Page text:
With the cash freed up from the reduced dividend, Kinder Morgan cleaned up its balance sheet and figured out how to fund much of its expansion from its operations. Between that and some asset sales that also helped clean up its balance sheet, it's operating with far less financial risk than it did back then. Indeed, its prospects have improved to the point where it has begun restoring its dividend.

Based on its currently announced plan, its annual dividend should reach $1.25 per share by 2020 -- fully supported by operating cash flows. At a recent market price of $17.95, that represents an expected yield on purchase price of nearly 7%, in just about a year and a half from now. When combined with the facts that its balance sheet is stronger and its operations remain stable, that represents an enticing potential income stream for retirees to consider.

As more people age, these services will be in demand

Disabled person in a wheelchair

Image source: Getty Images.

Omega Healthcare Investors (NYSE: OHI) is a real estate investment trust that focuses on skilled nursing facilities. As America's population continues to age over the next several decades, it is very likely that the demand for those facilities will continue to strengthen. As a REIT, Omega Healthcare Investors has to pay out at least 90% of its income as a dividend, assuring that its investors will directly share in the profits the company sees.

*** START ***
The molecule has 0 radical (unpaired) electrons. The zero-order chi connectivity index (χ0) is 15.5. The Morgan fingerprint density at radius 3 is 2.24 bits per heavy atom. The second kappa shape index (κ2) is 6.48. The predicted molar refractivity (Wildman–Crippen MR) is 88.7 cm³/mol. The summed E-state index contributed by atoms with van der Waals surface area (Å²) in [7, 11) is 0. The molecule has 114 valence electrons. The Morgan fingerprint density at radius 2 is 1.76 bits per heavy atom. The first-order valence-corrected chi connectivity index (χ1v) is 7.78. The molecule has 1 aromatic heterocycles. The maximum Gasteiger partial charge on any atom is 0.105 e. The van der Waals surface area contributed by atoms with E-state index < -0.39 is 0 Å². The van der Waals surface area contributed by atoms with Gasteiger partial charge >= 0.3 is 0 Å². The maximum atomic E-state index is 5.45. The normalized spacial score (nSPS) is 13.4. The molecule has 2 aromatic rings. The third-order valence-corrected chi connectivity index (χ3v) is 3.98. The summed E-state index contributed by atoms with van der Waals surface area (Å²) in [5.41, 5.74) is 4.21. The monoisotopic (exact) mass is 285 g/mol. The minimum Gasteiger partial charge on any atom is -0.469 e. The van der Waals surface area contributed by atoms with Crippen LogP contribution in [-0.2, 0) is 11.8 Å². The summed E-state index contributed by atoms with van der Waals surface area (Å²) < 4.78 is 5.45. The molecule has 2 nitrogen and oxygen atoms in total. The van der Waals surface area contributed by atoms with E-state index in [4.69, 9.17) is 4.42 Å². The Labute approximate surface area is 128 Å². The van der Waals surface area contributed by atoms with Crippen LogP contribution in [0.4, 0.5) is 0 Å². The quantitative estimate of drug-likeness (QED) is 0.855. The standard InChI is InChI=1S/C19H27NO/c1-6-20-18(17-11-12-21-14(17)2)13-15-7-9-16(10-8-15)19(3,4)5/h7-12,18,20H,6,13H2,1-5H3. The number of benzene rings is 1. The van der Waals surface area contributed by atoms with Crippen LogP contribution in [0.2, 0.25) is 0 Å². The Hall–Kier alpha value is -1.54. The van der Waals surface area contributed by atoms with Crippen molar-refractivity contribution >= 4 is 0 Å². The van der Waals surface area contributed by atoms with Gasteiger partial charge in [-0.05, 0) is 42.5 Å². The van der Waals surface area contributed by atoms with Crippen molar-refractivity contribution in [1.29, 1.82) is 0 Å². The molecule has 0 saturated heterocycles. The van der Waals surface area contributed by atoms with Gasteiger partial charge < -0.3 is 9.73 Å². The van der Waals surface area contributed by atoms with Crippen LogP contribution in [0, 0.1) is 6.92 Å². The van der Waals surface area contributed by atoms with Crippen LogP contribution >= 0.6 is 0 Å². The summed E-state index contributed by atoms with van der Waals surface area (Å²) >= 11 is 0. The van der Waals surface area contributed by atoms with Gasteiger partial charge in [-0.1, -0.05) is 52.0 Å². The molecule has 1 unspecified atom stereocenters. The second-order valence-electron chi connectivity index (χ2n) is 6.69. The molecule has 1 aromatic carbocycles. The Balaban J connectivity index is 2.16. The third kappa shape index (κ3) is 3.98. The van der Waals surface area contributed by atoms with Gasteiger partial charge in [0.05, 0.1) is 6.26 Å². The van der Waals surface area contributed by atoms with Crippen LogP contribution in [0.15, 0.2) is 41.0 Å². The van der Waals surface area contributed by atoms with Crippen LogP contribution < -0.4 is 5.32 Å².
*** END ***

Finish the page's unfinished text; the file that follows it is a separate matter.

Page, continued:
With a current yield around 8.4%, shareholders of Omega Healthcare Investors are certainly seeing that cold, hard cash. Bolstering the clarity of the company's near-term cash flows, one of its key tenants that was on shaky financial grounds was able to restructure without bankruptcy. The company chose to hold its dividend steady throughout 2018 because of some tenant concerns, but its dividend is generally supported by its operating cash flows, particularly as those concerns settle.

Those tenant concerns are a key part of the reason why Omega Healthcare Investors' yield is so high right now -- its shares reflect the risk. Still, if you recognize the progress that Omega Healthcare Investors is making in addressing those risks, chances are strong that the longer-term future remains bright. Combine the income coming in today with the demographically driven prospects over time, and this company may very well deserve consideration as a supplement to your Social Security.

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Chuck Saletta owns shares of Kinder Morgan and Prudential Financial and has the following options: long January 2020 $20 calls on Kinder Morgan, short January 2020 $20 puts on Kinder Morgan, short September 2018 $18 puts on Kinder Morgan, long January 2020 $27 calls on Omega Healthcare Investors, short January 2020 $27 puts on Omega Healthcare Investors, short September 2018 $26 puts on Omega Healthcare Investors, short January 2020 $100 puts on Prudential Financial, long January 2020 $100 calls on Prudential Financial, short September 2018 $95 puts on Prudential Financial, and short September 2018 $105 calls on Prudential Financial. The Motley Fool owns shares of and recommends Kinder Morgan. The Motley Fool has a disclosure policy.